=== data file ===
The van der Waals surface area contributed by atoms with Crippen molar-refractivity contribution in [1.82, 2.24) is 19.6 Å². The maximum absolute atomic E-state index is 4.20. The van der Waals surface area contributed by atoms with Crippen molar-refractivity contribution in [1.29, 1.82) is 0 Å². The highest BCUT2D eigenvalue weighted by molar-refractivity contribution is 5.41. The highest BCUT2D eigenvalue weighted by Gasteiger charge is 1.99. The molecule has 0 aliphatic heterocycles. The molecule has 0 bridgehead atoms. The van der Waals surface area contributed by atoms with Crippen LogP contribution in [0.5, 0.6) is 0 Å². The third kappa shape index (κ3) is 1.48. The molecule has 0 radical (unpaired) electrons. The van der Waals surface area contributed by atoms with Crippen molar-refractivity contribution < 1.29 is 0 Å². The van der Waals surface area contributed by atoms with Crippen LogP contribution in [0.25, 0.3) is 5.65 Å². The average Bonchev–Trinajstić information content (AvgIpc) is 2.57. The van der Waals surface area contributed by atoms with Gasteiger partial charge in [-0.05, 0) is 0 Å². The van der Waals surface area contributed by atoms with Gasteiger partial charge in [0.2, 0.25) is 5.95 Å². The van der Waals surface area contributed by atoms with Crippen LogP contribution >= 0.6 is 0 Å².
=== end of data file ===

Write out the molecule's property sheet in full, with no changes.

The van der Waals surface area contributed by atoms with Crippen molar-refractivity contribution in [1.82, 2.24) is 19.6 Å². The maximum absolute atomic E-state index is 4.20. The van der Waals surface area contributed by atoms with Crippen molar-refractivity contribution in [1.29, 1.82) is 0 Å². The highest BCUT2D eigenvalue weighted by molar-refractivity contribution is 5.41. The highest BCUT2D eigenvalue weighted by Gasteiger charge is 1.99. The molecule has 0 aliphatic heterocycles. The molecule has 0 bridgehead atoms. The van der Waals surface area contributed by atoms with Crippen LogP contribution in [0.5, 0.6) is 0 Å². The third kappa shape index (κ3) is 1.48. The molecule has 0 radical (unpaired) electrons. The van der Waals surface area contributed by atoms with Crippen molar-refractivity contribution < 1.29 is 0 Å². The van der Waals surface area contributed by atoms with Crippen LogP contribution in [0.25, 0.3) is 5.65 Å². The average Bonchev–Trinajstić information content (AvgIpc) is 2.57. The van der Waals surface area contributed by atoms with Gasteiger partial charge in [-0.05, 0) is 0 Å². The van der Waals surface area contributed by atoms with Gasteiger partial charge in [0.2, 0.25) is 5.95 Å². The van der Waals surface area contributed by atoms with Crippen LogP contribution >= 0.6 is 0 Å².